Ipsen to Reinitiate Late-Stage Trial of Drug for Rare Bone Disease, Terminates Pediatric Study
April 1, 2020
Rare Daily Staff
Ipsen said it will reinitiate dosing of its experimental drug palovarotene in patients 14 years of age and older with fibrodysplasia ossificans progressiva, a rare bone disease.
The company said the U.S. Food and Drug Administration has confirmed they have no safety concerns with restarting dosing in patients 14 years of age and older. Ipsen said it has received clearance to reinitiate dosing from regulatory authorities in Europe, Canada, and Latin America.
Ipsen also said it will terminate its study of the drug in patients with multiple osteochondromas to analyze accumulated data and assess the future of palovarotene in this indication. The U.S. Food and Drug Administration placed a partial clinical hold in December for patients under the age of 14 to testing palovarotene in FOP and multiple osteochondroma. Ipsen said because of the duration of the partial hold there is now a significant gap in dosing, which may compromise the integrity of the data in that trial.
Fibrodysplasia ossificans progressiva (FOP) is an ultra-rare, severely disabling disorder characterized by bone that forms outside the normal skeleton, in muscles, tendons or soft tissue. FOP is among the rarest diseases with approximately 1,000 confirmed cases globally.
Palovarotene is a RARγ agonist being developed as a potential treatment for FOP and multiple osteochondromas (MO), as well as other conditions including dry eye disease. Ipsen gained ownership of palovarotene through its $1.3 billion acquisition of Clementia Pharmaceuticals in April 2019.
Ipsen paused dosing of palovarotene in late January in the global phase 3 MOVE trial, as well as the ongoing phase 2 extension studies in FOP based on results of a futility analysis as part of the pre-specified interim analysis. But it said encouraging therapeutic activity was observed in preliminary post-hoc analyses of interim data for the phase 3 MOVE trial and shared it with, and was acknowledged by the Independent Data Monitoring Committee.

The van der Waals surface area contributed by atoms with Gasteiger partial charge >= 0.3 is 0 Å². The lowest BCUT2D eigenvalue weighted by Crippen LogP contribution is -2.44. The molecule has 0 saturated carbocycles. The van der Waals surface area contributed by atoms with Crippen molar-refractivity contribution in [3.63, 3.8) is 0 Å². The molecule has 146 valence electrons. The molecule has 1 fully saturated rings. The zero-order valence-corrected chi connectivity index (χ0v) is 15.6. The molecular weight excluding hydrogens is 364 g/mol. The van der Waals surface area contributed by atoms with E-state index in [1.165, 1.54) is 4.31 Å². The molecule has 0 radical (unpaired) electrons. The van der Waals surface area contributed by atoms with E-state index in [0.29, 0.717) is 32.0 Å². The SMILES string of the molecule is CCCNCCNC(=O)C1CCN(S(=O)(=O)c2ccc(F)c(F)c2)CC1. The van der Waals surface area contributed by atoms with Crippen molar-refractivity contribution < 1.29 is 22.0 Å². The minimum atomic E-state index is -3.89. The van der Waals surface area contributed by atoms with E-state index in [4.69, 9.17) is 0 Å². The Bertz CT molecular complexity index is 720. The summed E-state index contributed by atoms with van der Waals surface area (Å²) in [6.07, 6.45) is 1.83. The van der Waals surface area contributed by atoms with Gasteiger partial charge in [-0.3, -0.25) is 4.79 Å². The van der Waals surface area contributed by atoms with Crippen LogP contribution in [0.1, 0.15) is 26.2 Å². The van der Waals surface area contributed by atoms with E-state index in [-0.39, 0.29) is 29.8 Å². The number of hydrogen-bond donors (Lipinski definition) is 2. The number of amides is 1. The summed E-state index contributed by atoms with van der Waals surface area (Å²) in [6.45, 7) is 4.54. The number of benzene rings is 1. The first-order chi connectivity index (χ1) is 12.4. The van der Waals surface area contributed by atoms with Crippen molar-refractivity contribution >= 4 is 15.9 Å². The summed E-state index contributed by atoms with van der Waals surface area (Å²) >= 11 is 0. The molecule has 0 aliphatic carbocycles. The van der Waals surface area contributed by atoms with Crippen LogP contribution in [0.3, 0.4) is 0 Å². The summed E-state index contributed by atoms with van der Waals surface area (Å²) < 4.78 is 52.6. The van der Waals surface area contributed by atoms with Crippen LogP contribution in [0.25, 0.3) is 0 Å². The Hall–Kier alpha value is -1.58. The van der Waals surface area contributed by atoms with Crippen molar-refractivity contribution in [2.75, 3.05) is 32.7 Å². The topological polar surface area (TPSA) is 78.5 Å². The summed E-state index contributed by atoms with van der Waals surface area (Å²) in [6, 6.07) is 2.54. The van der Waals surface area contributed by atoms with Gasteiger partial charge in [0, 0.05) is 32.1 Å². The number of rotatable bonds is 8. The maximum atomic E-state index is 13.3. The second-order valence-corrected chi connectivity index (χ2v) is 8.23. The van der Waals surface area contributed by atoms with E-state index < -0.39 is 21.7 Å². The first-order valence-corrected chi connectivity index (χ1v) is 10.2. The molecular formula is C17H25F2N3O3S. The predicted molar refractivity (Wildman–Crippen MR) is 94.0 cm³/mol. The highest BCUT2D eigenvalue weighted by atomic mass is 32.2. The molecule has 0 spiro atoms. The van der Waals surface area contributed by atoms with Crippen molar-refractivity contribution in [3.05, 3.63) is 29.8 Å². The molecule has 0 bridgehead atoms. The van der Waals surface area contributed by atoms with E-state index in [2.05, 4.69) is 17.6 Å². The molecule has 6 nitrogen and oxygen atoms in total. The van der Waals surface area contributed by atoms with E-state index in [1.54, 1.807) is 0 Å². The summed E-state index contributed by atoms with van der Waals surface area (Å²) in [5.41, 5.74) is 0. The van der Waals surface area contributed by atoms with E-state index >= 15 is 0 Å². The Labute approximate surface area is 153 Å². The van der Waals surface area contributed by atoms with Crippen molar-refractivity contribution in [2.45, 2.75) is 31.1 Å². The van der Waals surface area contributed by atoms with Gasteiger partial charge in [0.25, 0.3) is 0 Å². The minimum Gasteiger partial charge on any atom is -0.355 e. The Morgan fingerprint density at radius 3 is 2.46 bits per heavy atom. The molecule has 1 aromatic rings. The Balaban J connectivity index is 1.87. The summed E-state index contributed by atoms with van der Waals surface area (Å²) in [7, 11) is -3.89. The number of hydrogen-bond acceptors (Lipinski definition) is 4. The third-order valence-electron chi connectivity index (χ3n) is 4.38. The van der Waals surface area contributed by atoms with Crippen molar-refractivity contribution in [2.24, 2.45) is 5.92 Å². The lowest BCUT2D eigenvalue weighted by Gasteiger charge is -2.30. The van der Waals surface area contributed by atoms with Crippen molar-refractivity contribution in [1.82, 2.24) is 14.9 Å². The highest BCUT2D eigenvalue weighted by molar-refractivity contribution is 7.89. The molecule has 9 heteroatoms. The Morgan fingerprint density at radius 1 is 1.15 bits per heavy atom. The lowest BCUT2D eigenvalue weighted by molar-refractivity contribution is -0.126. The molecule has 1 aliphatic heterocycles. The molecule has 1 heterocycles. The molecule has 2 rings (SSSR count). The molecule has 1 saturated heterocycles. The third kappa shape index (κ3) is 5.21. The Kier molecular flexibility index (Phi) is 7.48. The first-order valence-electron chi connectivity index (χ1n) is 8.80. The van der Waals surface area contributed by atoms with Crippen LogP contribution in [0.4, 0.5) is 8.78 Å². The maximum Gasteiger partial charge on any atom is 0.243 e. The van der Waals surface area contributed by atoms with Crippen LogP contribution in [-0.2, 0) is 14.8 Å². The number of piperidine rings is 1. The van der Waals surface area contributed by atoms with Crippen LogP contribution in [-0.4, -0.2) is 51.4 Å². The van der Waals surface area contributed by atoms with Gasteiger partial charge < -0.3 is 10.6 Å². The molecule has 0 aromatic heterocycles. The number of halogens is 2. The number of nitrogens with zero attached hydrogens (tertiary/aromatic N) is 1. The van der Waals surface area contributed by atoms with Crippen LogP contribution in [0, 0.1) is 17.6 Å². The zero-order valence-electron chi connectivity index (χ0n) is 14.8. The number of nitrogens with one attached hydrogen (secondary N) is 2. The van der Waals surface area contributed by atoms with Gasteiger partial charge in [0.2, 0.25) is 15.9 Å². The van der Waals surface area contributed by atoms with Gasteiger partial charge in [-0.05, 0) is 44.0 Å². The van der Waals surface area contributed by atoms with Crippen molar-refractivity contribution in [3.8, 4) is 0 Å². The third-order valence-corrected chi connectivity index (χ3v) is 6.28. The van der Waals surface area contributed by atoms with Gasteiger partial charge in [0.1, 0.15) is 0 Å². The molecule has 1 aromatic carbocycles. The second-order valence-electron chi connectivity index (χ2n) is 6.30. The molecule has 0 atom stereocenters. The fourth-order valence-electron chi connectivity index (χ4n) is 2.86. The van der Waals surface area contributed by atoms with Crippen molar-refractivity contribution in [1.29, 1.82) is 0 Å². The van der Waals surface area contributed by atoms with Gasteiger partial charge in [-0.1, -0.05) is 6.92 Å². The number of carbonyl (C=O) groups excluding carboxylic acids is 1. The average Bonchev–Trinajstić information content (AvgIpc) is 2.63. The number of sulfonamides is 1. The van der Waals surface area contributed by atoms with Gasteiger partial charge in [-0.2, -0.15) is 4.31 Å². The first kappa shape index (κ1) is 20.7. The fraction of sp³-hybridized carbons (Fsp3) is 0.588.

The company subsequently amended the protocol for the phase 3 MOVE trial to include updates to the statistical analysis section as recommended by the IDMC to allow for additional analyses to be performed in addition to the primary pre-specified analysis. The protocol amendments are based on the IDMC’s observation that the protocol pre-specified statistical model may have negatively affected the efficacy analysis and shifted the statistical conclusion from significant therapeutic benefit to showing futility of the treatment.
“After consultation with patient groups and investigators, we have been working diligently with all relevant stakeholders to restart the trial as quickly as possible,” said Howard Mayer, executive vice president and head of research and development at Ipsen. “We remain committed to bringing palovarotene to patients living with this devastating disease and will continue our conversations with the health authorities to determine the most appropriate regulatory path forward.”
Ipsen is now working to obtain the approvals from the ethics committee of each clinical site and, upon receipt of both regulatory approval where required and European Commission approval, the re-initiation of dosing may begin. The company said appropriate measures will also be taken to ensure the safety of FOP patients who restart dosing in light of the ongoing COVID-19 pandemic, taking into consideration local regulatory and health authority guidance, as well as the ability of individual investigators and sites to adequately monitor patient safety.
Photo: Howard Mayer, executive vice president and head of research and development at Ipsen
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